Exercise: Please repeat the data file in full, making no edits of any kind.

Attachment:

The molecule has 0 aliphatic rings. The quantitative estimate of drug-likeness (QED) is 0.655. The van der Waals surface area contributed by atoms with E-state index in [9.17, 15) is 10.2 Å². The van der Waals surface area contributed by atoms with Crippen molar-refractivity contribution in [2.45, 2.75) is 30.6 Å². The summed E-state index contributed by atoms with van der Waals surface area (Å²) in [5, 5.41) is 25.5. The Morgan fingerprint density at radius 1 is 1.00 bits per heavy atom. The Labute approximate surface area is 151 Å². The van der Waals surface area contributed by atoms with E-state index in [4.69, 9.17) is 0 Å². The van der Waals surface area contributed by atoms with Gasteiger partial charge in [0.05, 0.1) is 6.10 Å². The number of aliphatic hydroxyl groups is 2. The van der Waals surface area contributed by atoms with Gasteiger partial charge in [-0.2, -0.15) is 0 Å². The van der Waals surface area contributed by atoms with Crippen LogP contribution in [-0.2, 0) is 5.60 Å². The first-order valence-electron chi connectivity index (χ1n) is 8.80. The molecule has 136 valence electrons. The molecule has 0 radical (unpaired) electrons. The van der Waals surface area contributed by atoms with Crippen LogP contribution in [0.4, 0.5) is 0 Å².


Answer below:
The molecule has 0 aliphatic rings. The quantitative estimate of drug-likeness (QED) is 0.655. The van der Waals surface area contributed by atoms with E-state index in [9.17, 15) is 10.2 Å². The van der Waals surface area contributed by atoms with Crippen molar-refractivity contribution in [2.45, 2.75) is 30.6 Å². The summed E-state index contributed by atoms with van der Waals surface area (Å²) in [5, 5.41) is 25.5. The Morgan fingerprint density at radius 1 is 1.00 bits per heavy atom. The Labute approximate surface area is 151 Å². The van der Waals surface area contributed by atoms with E-state index in [4.69, 9.17) is 0 Å². The van der Waals surface area contributed by atoms with Gasteiger partial charge in [0.05, 0.1) is 6.10 Å². The number of aliphatic hydroxyl groups is 2. The van der Waals surface area contributed by atoms with Gasteiger partial charge in [-0.2, -0.15) is 0 Å². The van der Waals surface area contributed by atoms with Crippen LogP contribution in [-0.2, 0) is 5.60 Å². The first-order valence-electron chi connectivity index (χ1n) is 8.80. The molecule has 136 valence electrons. The molecule has 0 radical (unpaired) electrons. The van der Waals surface area contributed by atoms with Crippen LogP contribution in [0.4, 0.5) is 0 Å².